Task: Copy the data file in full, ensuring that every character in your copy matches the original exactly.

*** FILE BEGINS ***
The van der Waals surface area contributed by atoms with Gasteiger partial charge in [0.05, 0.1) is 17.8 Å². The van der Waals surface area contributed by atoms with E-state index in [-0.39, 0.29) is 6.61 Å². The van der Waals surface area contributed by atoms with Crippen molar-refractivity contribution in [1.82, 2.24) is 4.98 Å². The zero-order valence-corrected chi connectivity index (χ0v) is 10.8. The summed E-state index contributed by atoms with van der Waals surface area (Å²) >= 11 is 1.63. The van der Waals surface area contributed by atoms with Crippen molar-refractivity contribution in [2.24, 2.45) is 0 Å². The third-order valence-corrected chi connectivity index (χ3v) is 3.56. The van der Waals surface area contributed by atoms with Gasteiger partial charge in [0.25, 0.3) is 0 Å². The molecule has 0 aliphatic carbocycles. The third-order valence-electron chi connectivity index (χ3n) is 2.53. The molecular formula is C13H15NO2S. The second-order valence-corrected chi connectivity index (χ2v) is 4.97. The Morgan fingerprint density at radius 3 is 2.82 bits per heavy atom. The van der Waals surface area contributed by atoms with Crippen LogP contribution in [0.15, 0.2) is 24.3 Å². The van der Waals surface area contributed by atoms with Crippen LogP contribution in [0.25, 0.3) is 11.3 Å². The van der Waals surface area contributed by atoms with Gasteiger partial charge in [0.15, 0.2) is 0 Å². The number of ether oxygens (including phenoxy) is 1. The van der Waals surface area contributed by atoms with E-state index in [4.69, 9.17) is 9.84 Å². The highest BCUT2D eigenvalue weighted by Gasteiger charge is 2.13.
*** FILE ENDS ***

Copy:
The van der Waals surface area contributed by atoms with Gasteiger partial charge in [0.05, 0.1) is 17.8 Å². The van der Waals surface area contributed by atoms with E-state index in [-0.39, 0.29) is 6.61 Å². The van der Waals surface area contributed by atoms with Crippen molar-refractivity contribution in [1.82, 2.24) is 4.98 Å². The zero-order valence-corrected chi connectivity index (χ0v) is 10.8. The summed E-state index contributed by atoms with van der Waals surface area (Å²) >= 11 is 1.63. The van der Waals surface area contributed by atoms with Crippen molar-refractivity contribution in [2.24, 2.45) is 0 Å². The third-order valence-corrected chi connectivity index (χ3v) is 3.56. The van der Waals surface area contributed by atoms with Gasteiger partial charge in [0.25, 0.3) is 0 Å². The molecule has 0 aliphatic carbocycles. The third-order valence-electron chi connectivity index (χ3n) is 2.53. The molecular formula is C13H15NO2S. The second-order valence-corrected chi connectivity index (χ2v) is 4.97. The Morgan fingerprint density at radius 3 is 2.82 bits per heavy atom. The van der Waals surface area contributed by atoms with Crippen LogP contribution in [0.15, 0.2) is 24.3 Å². The van der Waals surface area contributed by atoms with Crippen LogP contribution in [0.25, 0.3) is 11.3 Å². The van der Waals surface area contributed by atoms with Gasteiger partial charge in [0.15, 0.2) is 0 Å². The number of ether oxygens (including phenoxy) is 1. The van der Waals surface area contributed by atoms with E-state index in [4.69, 9.17) is 9.84 Å². The highest BCUT2D eigenvalue weighted by Gasteiger charge is 2.13.